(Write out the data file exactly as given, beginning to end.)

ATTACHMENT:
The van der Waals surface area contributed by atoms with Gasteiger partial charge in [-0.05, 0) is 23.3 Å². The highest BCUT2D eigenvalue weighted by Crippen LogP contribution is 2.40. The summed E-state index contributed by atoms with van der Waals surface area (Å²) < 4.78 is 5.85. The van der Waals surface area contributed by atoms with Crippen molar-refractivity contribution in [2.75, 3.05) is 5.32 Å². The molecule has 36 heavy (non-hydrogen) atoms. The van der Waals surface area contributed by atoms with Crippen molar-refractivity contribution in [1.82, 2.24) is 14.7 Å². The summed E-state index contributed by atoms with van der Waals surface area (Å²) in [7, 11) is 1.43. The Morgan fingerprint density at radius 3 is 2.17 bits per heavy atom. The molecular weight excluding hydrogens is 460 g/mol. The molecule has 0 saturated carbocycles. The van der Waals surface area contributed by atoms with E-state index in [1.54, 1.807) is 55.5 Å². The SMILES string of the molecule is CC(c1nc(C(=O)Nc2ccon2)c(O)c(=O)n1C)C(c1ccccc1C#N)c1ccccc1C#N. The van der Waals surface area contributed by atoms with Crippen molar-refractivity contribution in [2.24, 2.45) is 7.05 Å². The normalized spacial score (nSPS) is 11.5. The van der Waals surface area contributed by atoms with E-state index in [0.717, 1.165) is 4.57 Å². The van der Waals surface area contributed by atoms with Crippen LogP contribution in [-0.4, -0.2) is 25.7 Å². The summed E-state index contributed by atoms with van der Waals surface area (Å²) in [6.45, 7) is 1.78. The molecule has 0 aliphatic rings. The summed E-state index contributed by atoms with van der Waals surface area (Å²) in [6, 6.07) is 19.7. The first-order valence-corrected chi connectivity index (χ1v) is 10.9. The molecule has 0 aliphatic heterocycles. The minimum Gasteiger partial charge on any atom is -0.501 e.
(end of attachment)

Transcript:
The van der Waals surface area contributed by atoms with Gasteiger partial charge in [-0.05, 0) is 23.3 Å². The highest BCUT2D eigenvalue weighted by Crippen LogP contribution is 2.40. The summed E-state index contributed by atoms with van der Waals surface area (Å²) < 4.78 is 5.85. The van der Waals surface area contributed by atoms with Crippen molar-refractivity contribution in [2.75, 3.05) is 5.32 Å². The molecule has 36 heavy (non-hydrogen) atoms. The van der Waals surface area contributed by atoms with Crippen molar-refractivity contribution in [1.82, 2.24) is 14.7 Å². The summed E-state index contributed by atoms with van der Waals surface area (Å²) in [7, 11) is 1.43. The Morgan fingerprint density at radius 3 is 2.17 bits per heavy atom. The molecular weight excluding hydrogens is 460 g/mol. The molecule has 0 saturated carbocycles. The van der Waals surface area contributed by atoms with E-state index in [1.54, 1.807) is 55.5 Å². The SMILES string of the molecule is CC(c1nc(C(=O)Nc2ccon2)c(O)c(=O)n1C)C(c1ccccc1C#N)c1ccccc1C#N. The van der Waals surface area contributed by atoms with Crippen molar-refractivity contribution in [2.24, 2.45) is 7.05 Å². The normalized spacial score (nSPS) is 11.5. The van der Waals surface area contributed by atoms with E-state index in [0.717, 1.165) is 4.57 Å². The van der Waals surface area contributed by atoms with Crippen LogP contribution in [-0.4, -0.2) is 25.7 Å². The summed E-state index contributed by atoms with van der Waals surface area (Å²) in [6.45, 7) is 1.78. The molecule has 0 aliphatic rings. The summed E-state index contributed by atoms with van der Waals surface area (Å²) in [6, 6.07) is 19.7. The first-order valence-corrected chi connectivity index (χ1v) is 10.9. The molecule has 0 aliphatic heterocycles. The minimum Gasteiger partial charge on any atom is -0.501 e.